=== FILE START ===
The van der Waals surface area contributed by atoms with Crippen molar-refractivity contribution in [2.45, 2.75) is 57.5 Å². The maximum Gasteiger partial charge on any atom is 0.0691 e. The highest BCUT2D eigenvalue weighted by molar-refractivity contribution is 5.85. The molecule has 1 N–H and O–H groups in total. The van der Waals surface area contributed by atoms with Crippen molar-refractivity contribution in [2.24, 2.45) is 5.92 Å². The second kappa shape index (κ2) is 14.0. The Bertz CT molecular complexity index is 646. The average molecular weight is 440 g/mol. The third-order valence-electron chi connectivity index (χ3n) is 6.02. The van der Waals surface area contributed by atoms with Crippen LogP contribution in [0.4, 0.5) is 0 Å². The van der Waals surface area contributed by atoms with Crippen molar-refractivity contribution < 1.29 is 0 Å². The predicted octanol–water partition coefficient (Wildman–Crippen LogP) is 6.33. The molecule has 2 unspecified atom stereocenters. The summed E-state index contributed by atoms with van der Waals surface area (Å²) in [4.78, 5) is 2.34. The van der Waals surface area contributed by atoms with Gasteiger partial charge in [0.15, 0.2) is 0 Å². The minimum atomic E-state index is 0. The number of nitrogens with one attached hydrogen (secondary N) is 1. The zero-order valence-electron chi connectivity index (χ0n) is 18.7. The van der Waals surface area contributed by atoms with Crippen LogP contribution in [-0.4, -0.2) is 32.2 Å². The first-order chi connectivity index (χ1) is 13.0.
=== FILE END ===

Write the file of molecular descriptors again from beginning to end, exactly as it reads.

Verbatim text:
The van der Waals surface area contributed by atoms with Crippen molar-refractivity contribution in [2.45, 2.75) is 57.5 Å². The maximum Gasteiger partial charge on any atom is 0.0691 e. The highest BCUT2D eigenvalue weighted by molar-refractivity contribution is 5.85. The molecule has 1 N–H and O–H groups in total. The van der Waals surface area contributed by atoms with Crippen molar-refractivity contribution in [2.24, 2.45) is 5.92 Å². The second kappa shape index (κ2) is 14.0. The Bertz CT molecular complexity index is 646. The average molecular weight is 440 g/mol. The third-order valence-electron chi connectivity index (χ3n) is 6.02. The van der Waals surface area contributed by atoms with Crippen LogP contribution in [0.4, 0.5) is 0 Å². The van der Waals surface area contributed by atoms with Crippen molar-refractivity contribution < 1.29 is 0 Å². The predicted octanol–water partition coefficient (Wildman–Crippen LogP) is 6.33. The molecule has 2 unspecified atom stereocenters. The summed E-state index contributed by atoms with van der Waals surface area (Å²) in [4.78, 5) is 2.34. The van der Waals surface area contributed by atoms with Gasteiger partial charge in [0.15, 0.2) is 0 Å². The minimum atomic E-state index is 0. The number of nitrogens with one attached hydrogen (secondary N) is 1. The zero-order valence-electron chi connectivity index (χ0n) is 18.7. The van der Waals surface area contributed by atoms with Crippen LogP contribution in [-0.4, -0.2) is 32.2 Å². The first-order chi connectivity index (χ1) is 13.0.